Judge David Johnson hunts to slightly-injure-and-emotionally-destabilize.
Our review of Hunt To Kill, published November 18th, 2010, is also available.
Survival of the baddest.
Facts of the Case
Austin is Jim Rhodes, border patrol agent, exasperated father, and compound bow enthusiast. When he goes to scoop up his troublesome daughter at the sheriff's office for another shoplifting charge, he's shocked to walk into a stand-off. A group of thieves have come up north to track down some money and they've got Jim's little girl as a hostage. They force him to take them into the woods as their tour guide and bring along his daughter as insurance. Unfortunately, they fail to bring rope or bungee cord to secure Rhodes' hands, an oversight they will pay for dearly.
Hunt to Kill is moronic…which I'm guessing is the first thing that occurs when you see a nonsense title like this. For more exciting forest thrills, I recommend wandering into the nearest wooded area and throwing pine cones at squirrels, because what lies in wait is a 97-minute digital colonoscopy; a straight-to-DVD action film that skimps on the action and pumps up the dumb.
Everyone here is stupid: the daughter for not getting away when she had multiple opportunities, the bad guys for letting a muscular bad-ass wander about unbound, the authorities who can't get their crap together and pursue the scumbags that murdered the sheriff, and Rhodes himself for making his job a whole lot harder than it should be, shouting at the villains before he shoots them with arrows.
The biggest dumbass? Banks (Gil Bellows, Ally McBeal), leader of the thieves, who manages to outpace his awful decision-making with a total lack of self-preservation. When he and Rhodes inevitably battle at the end, Rhodes leaves him alive repeatedly. But instead of regrouping to return to the Rhodes house in the dead of night and set everyone on fire, he returns, talks trash, and SPOILER! stands motionless in the path of a slow-moving ATV while holding his arms over his eyes and screaming like a nine year-old girl.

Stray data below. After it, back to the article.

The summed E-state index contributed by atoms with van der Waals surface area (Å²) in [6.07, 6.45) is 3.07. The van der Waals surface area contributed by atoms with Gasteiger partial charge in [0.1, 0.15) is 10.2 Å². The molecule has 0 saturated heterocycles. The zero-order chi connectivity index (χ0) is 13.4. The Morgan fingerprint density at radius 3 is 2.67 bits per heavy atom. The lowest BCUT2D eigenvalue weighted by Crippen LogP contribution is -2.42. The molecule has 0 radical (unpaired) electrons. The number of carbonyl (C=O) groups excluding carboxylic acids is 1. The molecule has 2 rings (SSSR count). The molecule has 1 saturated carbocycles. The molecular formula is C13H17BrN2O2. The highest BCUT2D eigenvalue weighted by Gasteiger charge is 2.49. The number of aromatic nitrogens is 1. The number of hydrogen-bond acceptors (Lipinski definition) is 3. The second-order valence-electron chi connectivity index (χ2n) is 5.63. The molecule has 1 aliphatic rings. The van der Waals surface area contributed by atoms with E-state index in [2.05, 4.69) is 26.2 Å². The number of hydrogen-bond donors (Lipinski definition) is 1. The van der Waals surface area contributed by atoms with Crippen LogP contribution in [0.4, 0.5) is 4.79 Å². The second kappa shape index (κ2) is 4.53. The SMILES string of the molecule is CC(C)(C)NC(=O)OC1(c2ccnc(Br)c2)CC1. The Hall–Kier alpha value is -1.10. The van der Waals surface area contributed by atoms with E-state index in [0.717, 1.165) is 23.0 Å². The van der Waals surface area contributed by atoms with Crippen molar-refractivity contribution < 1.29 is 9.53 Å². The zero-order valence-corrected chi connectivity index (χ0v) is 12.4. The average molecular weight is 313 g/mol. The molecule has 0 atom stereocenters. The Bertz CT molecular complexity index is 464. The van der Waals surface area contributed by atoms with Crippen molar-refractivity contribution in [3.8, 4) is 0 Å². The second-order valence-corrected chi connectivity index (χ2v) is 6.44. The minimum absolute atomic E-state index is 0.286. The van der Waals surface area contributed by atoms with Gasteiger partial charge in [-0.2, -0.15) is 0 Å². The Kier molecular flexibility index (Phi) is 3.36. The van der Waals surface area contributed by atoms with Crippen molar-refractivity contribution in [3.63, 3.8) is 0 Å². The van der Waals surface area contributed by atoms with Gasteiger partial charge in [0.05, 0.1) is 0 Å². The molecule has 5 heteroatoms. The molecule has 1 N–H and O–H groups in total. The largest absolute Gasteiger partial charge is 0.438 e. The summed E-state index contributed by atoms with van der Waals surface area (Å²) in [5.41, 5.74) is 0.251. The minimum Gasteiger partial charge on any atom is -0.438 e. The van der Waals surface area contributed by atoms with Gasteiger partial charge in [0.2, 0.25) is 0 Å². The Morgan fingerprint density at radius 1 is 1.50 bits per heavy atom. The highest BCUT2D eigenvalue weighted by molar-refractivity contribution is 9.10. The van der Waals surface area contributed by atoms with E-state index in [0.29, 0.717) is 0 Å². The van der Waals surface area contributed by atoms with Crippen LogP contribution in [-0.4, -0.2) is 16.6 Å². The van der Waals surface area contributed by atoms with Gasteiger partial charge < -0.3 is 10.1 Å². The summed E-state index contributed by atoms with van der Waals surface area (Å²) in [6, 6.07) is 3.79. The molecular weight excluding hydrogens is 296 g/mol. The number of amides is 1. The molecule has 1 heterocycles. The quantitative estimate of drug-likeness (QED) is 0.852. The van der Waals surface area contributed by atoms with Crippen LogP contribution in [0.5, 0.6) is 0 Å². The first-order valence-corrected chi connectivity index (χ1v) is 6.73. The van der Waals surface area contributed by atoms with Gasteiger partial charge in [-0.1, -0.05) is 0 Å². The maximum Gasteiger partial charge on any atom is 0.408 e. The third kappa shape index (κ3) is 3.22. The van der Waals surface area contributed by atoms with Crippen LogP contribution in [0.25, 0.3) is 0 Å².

I can swallow a large amount of inanity in my action movies, if the mayhem is partially interesting. Not here. The fattest transgression of Hunt to Kill is that the action sucks. There is exactly one good fight, a nicely done bout between Austin and a burly bad dude. Beyond that, nothing, not even the final showdown, which is loud, long, and boring. In fact, this Banks guy is actually responsible for more deaths of his minions than the hero!
The silver lining? If you should decide to indulge in this hokum, you have a genuinely beautiful HD video transfer to enjoy. The 1.78:1 1080p treatment is shockingly good; a finely detailed, robustly colored slice of pixel rendering that gives the (limited) action and non-stop foliage some serious pop. A Dolby TrueHD 5.1 audio mix complements the PQ nicely, though the score is achingly generic. Extras: commentary with director Keoni Waxman and actor Michael Eklund, and a standard-issue behind-the-scenes featurette (in HD).
Impressive tech does little to distract from the dullness of this dispensable actioner.
Guilty. Hunting license revoked.
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Scales of Justice
Studio: Anchor Bay
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